Science for Smart People


I feel part of my job with this blog is to pass along some basic knowledge on how to interpret studies.   It really is not as hard as it sounds and it can really help you make heads or tails of that study that you see published in the morning paper.  There is a lot of bad science out there for various reasons.  When we talk about observational studies, we are simply looking for patterns.  Observational studies do NOT prove causation and can be very misleading!  The classic example that I was given in med school is this:  You can run a study that compares rates of coffee consumption and rates of lung cancer.  If you run a retrospective (looking back in time) observational study like this, you would conclude that the more coffee you drink, the higher your risk for lung cancer.  Now we know this is ridiculous but how can this possibly be explained?  Well, it just so happens that if you are a coffee drinker, you are more likely to be a smoker.  These confounding variables come up in observational studies ALL THE TIME.  In fact, when people worry about meat consumption and the health risks purportedly linked to it, we will see that the studies used to make that conclusion are fraught with confounding variables.  Particularly a confounder called the “compliance bias” — which we will get into in a later post.  For now, here is a wonderful video lecture by Tom Naughton which I think does a great job on explaining some of the problems with these studies.  Finally, remember this: the gold standard study in science is the Randomized Controlled Trial.  An RCT is a prospective study (a study that looks at data going forward in time). It isolates one variable (a test, treatment, procedure, etc.). Participants in the study are randomly assigned to either the “treatment group” or the “control group”. If you know you are looking at an RCT, you are more than likely looking at an excellent study.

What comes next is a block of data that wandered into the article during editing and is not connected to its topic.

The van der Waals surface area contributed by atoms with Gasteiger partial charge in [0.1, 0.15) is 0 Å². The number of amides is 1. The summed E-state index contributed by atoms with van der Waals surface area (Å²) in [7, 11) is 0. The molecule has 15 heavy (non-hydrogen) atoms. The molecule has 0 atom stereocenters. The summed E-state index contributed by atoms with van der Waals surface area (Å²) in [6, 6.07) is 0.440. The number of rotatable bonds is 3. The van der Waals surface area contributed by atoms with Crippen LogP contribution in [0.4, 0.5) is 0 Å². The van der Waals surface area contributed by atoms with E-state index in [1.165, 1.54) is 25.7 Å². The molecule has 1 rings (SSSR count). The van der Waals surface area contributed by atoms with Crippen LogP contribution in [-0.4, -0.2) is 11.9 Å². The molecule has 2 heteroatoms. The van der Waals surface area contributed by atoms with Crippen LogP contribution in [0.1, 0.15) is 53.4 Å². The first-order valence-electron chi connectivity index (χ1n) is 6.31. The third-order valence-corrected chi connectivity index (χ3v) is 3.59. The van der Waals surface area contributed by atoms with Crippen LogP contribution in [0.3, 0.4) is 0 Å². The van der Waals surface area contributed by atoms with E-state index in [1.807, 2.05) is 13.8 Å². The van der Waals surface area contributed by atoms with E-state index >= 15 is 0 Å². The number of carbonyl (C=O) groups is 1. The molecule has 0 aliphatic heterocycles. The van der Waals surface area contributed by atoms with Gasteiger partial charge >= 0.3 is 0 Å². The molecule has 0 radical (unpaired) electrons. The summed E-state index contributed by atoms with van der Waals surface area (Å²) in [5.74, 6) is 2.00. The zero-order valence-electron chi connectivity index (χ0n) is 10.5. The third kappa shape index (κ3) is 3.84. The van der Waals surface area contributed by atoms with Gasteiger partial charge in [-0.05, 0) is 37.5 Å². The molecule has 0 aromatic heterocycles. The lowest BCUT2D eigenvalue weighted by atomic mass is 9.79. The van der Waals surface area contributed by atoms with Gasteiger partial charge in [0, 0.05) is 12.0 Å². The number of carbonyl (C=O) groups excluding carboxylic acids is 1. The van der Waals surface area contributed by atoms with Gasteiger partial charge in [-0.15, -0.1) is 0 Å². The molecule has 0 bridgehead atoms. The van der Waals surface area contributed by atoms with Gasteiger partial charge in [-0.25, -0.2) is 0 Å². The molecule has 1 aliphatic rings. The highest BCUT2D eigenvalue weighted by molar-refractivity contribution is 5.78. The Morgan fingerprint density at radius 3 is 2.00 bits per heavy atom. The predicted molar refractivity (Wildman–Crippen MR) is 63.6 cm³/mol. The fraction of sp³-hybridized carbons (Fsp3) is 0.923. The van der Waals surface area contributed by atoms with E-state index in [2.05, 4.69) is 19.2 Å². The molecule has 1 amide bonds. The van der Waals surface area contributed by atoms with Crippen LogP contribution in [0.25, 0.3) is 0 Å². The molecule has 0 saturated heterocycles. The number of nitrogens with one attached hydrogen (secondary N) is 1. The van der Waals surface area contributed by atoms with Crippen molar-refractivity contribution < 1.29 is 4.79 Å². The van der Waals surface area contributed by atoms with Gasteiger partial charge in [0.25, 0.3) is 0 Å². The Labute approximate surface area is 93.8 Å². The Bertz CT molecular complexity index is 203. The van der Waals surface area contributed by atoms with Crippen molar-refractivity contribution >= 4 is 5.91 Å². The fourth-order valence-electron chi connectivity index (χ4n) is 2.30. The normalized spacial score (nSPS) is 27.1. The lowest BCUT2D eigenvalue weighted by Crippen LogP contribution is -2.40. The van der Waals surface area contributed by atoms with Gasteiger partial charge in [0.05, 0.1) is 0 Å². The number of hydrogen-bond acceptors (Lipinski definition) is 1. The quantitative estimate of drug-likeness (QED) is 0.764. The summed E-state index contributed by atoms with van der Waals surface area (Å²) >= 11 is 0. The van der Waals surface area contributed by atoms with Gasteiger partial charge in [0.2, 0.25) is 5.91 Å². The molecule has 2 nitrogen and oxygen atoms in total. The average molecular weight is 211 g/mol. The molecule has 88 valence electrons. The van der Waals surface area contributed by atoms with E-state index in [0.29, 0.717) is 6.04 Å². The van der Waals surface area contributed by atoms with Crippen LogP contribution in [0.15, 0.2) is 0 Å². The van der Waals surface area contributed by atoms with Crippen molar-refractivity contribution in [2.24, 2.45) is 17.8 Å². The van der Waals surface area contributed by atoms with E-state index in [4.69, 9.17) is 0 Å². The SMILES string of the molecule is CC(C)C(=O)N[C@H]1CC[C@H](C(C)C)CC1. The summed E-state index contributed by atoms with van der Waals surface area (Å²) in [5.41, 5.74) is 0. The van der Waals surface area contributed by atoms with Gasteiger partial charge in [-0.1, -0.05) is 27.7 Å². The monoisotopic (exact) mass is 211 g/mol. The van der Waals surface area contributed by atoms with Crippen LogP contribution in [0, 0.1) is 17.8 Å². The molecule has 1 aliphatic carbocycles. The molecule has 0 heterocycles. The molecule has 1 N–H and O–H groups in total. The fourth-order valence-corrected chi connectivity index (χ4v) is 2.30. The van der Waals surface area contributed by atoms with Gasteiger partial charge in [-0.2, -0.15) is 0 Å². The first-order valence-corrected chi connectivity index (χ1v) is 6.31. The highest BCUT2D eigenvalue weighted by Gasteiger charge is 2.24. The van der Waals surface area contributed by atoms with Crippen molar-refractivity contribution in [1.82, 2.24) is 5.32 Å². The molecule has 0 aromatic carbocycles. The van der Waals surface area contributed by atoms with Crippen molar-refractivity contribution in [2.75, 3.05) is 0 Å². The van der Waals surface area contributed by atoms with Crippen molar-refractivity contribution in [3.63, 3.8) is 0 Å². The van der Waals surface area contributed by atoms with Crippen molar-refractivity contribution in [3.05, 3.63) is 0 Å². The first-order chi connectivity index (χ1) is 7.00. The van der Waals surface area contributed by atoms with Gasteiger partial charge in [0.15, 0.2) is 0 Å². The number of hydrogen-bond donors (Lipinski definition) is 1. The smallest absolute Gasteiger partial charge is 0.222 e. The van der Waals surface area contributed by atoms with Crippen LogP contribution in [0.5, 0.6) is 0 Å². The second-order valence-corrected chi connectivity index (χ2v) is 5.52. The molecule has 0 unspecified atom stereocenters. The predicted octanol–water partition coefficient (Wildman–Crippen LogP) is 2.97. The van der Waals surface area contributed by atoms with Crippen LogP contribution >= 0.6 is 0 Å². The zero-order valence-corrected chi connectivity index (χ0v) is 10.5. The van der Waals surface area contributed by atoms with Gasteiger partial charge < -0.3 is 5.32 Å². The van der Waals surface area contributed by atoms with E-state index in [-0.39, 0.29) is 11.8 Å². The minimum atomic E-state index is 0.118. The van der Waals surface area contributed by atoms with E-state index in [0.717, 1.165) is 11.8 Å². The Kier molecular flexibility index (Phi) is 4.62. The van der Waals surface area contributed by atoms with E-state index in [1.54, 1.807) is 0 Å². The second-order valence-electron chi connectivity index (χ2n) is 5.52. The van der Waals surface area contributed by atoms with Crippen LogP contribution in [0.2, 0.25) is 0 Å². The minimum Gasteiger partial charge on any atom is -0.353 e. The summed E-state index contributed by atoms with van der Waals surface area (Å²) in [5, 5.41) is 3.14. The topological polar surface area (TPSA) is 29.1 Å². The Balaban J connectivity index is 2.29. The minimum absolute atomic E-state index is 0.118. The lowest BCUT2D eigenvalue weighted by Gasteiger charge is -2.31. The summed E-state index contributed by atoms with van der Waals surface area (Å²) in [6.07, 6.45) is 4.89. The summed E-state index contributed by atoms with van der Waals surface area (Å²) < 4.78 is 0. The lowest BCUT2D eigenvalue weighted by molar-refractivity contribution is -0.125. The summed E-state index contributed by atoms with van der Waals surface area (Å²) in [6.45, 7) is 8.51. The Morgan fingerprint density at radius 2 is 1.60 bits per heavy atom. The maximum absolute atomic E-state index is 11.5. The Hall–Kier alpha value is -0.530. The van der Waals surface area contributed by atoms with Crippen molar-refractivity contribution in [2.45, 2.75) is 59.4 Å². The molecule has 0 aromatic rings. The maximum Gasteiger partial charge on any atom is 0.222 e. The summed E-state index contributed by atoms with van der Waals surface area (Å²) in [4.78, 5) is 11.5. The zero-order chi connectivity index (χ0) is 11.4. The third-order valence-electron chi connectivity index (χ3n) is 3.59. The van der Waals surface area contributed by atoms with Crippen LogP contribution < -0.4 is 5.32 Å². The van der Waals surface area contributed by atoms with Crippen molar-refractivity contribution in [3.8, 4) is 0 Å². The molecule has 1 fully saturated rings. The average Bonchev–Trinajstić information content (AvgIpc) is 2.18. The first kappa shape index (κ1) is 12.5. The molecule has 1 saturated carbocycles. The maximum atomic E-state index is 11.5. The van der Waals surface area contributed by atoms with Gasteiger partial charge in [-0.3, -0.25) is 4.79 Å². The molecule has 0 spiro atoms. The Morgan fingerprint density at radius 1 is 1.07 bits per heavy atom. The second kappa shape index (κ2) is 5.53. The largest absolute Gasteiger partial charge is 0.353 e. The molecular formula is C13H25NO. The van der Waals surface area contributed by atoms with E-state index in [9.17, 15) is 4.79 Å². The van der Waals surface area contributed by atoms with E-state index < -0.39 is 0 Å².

1. slim0443 says:

    One question, what exactly is a randomized controlled study?


  1. […] though, we learned about observational studies the other day.  Observational studies look back in time to try to pick up patterns.  They are terrible at […]

  2. […] has a primer on the basics of interpreting dietary studies.   You may recall we discussed this here and here.   Observational/epidemiological studies are terrible at determining causation with […]

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